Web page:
Sutton explorer hails Cambridgeshire medics after Arctic health scare

PUBLISHED: 12:57 10 January 2013 | UPDATED: 09:05 11 January 2013

Justin in the Arctic

Justin in the Arctic

Archant

SUTTON explorer Justin Miles owes his life to Cambridgeshire medics after he was struck down with a potentially life-threatening condition while thousands of miles from home and facing temperatures more than 50 degrees below freezing.

Camped at the edge of the arctic with fellow explorer Alex Hibbert back in December, Justin suddenly felt a crippling pain in his abdomen and was unable to move any further.

As a long-time supporter of Magpas however, Justin was given access to an on-call doctor free of charge and managed to get through to Dr Rod Mackenzie back in Cambridgeshire on his satellite phone.

With the help of friend Alex, Dr Rod was able to diagnose Justin with a severe epigastric hernia which, if left untreated, could possibly poison his bloodstream and he was urged to return home as soon as possible.

Abandoning plans for their 900-mile trek, the duo managed to return to the UK and Justin, 39, is now awaiting surgery, though he has vowed to return to the arctic and complete the exploration.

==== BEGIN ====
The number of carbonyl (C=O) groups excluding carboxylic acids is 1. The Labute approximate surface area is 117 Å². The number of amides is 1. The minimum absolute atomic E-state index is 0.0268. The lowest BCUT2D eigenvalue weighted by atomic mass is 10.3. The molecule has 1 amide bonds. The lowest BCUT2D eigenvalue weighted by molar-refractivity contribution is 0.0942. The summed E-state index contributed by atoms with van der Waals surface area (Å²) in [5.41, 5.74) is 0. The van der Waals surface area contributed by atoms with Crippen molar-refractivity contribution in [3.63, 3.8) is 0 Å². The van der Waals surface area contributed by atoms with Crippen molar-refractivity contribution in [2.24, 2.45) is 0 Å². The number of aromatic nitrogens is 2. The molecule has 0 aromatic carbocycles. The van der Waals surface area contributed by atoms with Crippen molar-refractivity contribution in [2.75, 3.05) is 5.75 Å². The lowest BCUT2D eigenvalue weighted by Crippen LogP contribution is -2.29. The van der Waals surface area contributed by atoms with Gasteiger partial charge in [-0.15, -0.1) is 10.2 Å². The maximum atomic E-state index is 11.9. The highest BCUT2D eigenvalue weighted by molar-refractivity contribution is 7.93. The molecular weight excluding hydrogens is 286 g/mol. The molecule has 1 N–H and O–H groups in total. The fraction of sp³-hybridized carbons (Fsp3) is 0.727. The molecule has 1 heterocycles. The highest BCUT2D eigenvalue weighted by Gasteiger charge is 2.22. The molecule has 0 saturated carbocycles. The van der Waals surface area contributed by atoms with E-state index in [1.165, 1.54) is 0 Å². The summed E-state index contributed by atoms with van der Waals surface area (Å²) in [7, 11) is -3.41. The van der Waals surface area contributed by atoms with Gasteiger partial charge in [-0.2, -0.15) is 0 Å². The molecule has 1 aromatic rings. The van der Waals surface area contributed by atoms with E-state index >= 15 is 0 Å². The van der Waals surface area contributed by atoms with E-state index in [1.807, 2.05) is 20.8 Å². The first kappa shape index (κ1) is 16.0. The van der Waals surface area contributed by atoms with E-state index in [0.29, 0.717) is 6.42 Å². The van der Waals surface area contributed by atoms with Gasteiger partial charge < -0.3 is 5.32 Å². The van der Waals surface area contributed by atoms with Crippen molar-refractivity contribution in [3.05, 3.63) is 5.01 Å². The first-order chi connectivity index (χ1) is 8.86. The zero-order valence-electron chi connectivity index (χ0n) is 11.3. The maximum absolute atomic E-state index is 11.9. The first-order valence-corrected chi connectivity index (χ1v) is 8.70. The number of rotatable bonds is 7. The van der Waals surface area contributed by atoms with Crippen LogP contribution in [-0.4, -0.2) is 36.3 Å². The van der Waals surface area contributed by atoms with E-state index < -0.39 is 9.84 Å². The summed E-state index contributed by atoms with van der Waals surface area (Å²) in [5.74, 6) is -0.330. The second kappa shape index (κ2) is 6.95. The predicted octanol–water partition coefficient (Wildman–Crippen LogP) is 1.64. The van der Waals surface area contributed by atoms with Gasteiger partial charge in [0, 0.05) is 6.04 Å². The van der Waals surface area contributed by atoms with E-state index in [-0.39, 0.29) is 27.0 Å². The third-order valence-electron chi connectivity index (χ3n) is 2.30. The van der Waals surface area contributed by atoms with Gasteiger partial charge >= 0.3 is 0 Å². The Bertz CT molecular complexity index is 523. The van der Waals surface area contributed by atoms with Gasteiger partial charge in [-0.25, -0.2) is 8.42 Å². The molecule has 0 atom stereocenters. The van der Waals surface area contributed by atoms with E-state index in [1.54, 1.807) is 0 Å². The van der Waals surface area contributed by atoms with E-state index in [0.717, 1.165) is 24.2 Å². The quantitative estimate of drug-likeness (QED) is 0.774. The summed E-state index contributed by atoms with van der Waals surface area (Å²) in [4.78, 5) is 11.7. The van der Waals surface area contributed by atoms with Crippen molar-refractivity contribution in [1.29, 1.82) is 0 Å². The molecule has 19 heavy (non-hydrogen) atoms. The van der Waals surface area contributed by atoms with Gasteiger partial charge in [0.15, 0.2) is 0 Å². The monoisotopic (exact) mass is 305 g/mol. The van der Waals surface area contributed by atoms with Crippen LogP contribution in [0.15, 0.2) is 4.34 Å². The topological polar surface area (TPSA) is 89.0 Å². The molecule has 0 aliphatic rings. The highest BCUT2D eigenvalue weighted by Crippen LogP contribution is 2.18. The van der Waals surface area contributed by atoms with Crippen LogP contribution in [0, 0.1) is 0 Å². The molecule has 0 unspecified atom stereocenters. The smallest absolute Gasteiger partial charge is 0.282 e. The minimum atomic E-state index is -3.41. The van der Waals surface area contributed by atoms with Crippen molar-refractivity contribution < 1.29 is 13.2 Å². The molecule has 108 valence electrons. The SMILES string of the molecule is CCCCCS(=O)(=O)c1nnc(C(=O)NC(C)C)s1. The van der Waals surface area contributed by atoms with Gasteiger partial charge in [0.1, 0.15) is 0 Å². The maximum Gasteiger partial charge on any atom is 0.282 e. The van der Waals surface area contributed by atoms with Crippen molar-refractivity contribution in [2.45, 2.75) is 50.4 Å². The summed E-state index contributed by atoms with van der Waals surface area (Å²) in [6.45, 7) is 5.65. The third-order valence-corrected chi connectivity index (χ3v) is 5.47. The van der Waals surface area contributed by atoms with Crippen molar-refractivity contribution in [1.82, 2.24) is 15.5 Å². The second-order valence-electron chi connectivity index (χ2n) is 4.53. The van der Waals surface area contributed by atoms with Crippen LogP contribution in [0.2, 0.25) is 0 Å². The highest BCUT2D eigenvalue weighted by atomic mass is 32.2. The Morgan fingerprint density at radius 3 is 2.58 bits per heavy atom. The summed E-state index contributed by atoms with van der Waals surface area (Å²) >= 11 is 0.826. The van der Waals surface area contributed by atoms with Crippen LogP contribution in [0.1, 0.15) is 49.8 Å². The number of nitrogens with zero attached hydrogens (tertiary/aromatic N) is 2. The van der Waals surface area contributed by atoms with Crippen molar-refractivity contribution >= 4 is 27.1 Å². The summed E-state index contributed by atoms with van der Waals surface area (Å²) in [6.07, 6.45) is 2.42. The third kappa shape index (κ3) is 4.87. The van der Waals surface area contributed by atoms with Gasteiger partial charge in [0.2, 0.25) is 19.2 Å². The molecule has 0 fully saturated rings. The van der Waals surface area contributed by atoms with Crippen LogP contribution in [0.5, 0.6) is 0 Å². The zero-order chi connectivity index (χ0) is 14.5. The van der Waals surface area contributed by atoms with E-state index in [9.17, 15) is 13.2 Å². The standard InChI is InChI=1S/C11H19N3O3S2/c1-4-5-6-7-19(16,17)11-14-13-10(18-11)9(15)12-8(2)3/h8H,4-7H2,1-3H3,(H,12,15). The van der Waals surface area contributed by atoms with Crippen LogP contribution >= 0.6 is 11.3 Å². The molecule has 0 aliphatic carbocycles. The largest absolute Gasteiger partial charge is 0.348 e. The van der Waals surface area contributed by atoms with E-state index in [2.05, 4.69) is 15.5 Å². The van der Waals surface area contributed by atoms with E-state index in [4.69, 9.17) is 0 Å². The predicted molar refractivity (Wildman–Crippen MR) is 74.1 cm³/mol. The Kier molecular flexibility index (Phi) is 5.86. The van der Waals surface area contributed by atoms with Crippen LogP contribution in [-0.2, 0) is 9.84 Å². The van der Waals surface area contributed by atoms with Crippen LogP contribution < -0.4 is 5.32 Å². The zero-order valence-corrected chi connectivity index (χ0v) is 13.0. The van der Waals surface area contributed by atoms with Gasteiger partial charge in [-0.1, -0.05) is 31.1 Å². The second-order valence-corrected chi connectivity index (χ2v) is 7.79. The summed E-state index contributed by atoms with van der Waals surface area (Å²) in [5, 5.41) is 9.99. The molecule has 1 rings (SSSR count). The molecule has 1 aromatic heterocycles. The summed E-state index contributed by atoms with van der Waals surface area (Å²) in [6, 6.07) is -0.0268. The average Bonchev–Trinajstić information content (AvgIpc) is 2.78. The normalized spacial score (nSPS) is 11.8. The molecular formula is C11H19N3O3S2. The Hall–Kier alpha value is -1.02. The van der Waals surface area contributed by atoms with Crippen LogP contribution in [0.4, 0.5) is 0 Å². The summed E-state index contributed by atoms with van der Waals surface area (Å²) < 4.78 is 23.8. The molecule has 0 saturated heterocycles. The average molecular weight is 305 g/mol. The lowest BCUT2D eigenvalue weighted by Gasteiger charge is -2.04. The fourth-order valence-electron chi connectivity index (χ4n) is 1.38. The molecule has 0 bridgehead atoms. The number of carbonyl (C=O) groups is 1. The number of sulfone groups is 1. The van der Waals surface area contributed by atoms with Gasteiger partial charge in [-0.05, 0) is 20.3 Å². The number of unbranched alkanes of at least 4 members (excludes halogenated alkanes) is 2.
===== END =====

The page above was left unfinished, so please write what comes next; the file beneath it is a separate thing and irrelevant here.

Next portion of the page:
He said: “I can’t tell you how lucky we were to have Magpas on board. I probably would have just put it down to a muscle injury and plodded on which could have led to an awful situation.

“Dr Rod was superb. He talked us both through a fast and efficient field examination. I was in a tremendous amount of pain at that point, but the bloody-minded aspect of me wasn’t really prepared to stop.

“It was only when Rod spelled out the potential consequences that Alex and I realised turning back was the safest option”.

Dr Rod Mackenzie added: “I was a little surprised when I received the call. I obviously knew that we were going to support Justin and Alex, but I wasn’t expecting the phone to ring so early on in the expedition.

“I just did my job, which is to sort out serious problems: that’s what we do at Magpas. Most importantly, it was great that we were able to intervene and we managed to stop Justin’s condition from deteriorating - especially when he was so remote from help.”

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